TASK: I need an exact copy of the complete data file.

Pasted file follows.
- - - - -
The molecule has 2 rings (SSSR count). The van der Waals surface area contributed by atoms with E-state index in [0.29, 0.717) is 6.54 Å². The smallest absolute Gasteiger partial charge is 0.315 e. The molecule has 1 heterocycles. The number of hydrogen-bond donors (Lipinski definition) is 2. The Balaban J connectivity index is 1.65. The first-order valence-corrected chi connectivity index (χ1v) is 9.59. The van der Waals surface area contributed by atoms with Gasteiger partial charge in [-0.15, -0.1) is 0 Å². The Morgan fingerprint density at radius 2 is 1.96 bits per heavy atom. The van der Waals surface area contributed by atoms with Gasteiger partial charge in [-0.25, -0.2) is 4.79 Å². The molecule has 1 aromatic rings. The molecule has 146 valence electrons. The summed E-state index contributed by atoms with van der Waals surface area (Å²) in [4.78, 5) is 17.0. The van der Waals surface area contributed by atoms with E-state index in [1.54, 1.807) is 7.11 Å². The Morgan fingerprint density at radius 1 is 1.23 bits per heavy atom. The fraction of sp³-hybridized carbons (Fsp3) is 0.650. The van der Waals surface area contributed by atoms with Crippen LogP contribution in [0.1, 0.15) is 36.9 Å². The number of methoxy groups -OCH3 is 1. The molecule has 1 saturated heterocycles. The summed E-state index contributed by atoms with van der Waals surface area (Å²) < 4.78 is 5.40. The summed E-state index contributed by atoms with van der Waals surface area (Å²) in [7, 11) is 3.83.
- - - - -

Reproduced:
The molecule has 2 rings (SSSR count). The van der Waals surface area contributed by atoms with E-state index in [0.29, 0.717) is 6.54 Å². The smallest absolute Gasteiger partial charge is 0.315 e. The molecule has 1 heterocycles. The number of hydrogen-bond donors (Lipinski definition) is 2. The Balaban J connectivity index is 1.65. The first-order valence-corrected chi connectivity index (χ1v) is 9.59. The van der Waals surface area contributed by atoms with Gasteiger partial charge in [-0.15, -0.1) is 0 Å². The Morgan fingerprint density at radius 2 is 1.96 bits per heavy atom. The van der Waals surface area contributed by atoms with Gasteiger partial charge in [-0.25, -0.2) is 4.79 Å². The molecule has 1 aromatic rings. The molecule has 146 valence electrons. The summed E-state index contributed by atoms with van der Waals surface area (Å²) in [4.78, 5) is 17.0. The van der Waals surface area contributed by atoms with E-state index in [1.54, 1.807) is 7.11 Å². The Morgan fingerprint density at radius 1 is 1.23 bits per heavy atom. The fraction of sp³-hybridized carbons (Fsp3) is 0.650. The van der Waals surface area contributed by atoms with Crippen LogP contribution in [0.1, 0.15) is 36.9 Å². The number of methoxy groups -OCH3 is 1. The molecule has 1 saturated heterocycles. The summed E-state index contributed by atoms with van der Waals surface area (Å²) < 4.78 is 5.40. The summed E-state index contributed by atoms with van der Waals surface area (Å²) in [7, 11) is 3.83.